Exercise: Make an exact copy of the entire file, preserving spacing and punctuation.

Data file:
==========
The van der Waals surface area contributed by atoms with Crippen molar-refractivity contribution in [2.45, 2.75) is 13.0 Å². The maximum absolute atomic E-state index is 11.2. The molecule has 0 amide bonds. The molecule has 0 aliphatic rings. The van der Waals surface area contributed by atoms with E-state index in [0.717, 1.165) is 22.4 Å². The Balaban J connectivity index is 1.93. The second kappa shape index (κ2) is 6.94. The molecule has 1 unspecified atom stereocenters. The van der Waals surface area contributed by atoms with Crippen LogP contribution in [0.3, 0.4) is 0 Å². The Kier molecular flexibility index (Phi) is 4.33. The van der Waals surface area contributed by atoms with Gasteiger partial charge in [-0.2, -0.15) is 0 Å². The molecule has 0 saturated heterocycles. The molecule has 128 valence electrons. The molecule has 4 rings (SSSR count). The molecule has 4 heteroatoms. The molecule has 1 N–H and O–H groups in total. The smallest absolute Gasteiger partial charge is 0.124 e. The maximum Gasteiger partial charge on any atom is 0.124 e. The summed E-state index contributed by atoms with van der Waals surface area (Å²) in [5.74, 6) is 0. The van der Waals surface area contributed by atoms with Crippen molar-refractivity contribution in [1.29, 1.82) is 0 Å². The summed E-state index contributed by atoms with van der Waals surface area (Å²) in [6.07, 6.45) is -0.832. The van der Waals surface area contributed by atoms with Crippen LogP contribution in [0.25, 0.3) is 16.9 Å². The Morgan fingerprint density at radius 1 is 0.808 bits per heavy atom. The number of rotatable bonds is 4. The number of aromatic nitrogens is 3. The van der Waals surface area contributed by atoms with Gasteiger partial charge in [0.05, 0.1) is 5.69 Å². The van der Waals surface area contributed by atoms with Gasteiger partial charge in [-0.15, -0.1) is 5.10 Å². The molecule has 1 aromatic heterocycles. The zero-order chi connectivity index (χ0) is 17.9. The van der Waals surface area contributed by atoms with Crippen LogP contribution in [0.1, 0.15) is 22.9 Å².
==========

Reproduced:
The van der Waals surface area contributed by atoms with Crippen molar-refractivity contribution in [2.45, 2.75) is 13.0 Å². The maximum absolute atomic E-state index is 11.2. The molecule has 0 amide bonds. The molecule has 0 aliphatic rings. The van der Waals surface area contributed by atoms with E-state index in [0.717, 1.165) is 22.4 Å². The Balaban J connectivity index is 1.93. The second kappa shape index (κ2) is 6.94. The molecule has 1 unspecified atom stereocenters. The van der Waals surface area contributed by atoms with Crippen LogP contribution in [0.3, 0.4) is 0 Å². The Kier molecular flexibility index (Phi) is 4.33. The van der Waals surface area contributed by atoms with Gasteiger partial charge in [-0.2, -0.15) is 0 Å². The molecule has 0 saturated heterocycles. The molecule has 128 valence electrons. The molecule has 4 rings (SSSR count). The molecule has 4 heteroatoms. The molecule has 1 N–H and O–H groups in total. The smallest absolute Gasteiger partial charge is 0.124 e. The maximum Gasteiger partial charge on any atom is 0.124 e. The summed E-state index contributed by atoms with van der Waals surface area (Å²) in [5.74, 6) is 0. The van der Waals surface area contributed by atoms with Crippen molar-refractivity contribution in [1.29, 1.82) is 0 Å². The summed E-state index contributed by atoms with van der Waals surface area (Å²) in [6.07, 6.45) is -0.832. The van der Waals surface area contributed by atoms with Crippen LogP contribution in [0.25, 0.3) is 16.9 Å². The Morgan fingerprint density at radius 1 is 0.808 bits per heavy atom. The number of rotatable bonds is 4. The number of aromatic nitrogens is 3. The van der Waals surface area contributed by atoms with Gasteiger partial charge in [0.05, 0.1) is 5.69 Å². The van der Waals surface area contributed by atoms with Gasteiger partial charge in [-0.15, -0.1) is 5.10 Å². The molecule has 1 aromatic heterocycles. The zero-order chi connectivity index (χ0) is 17.9. The van der Waals surface area contributed by atoms with Crippen LogP contribution in [0.1, 0.15) is 22.9 Å².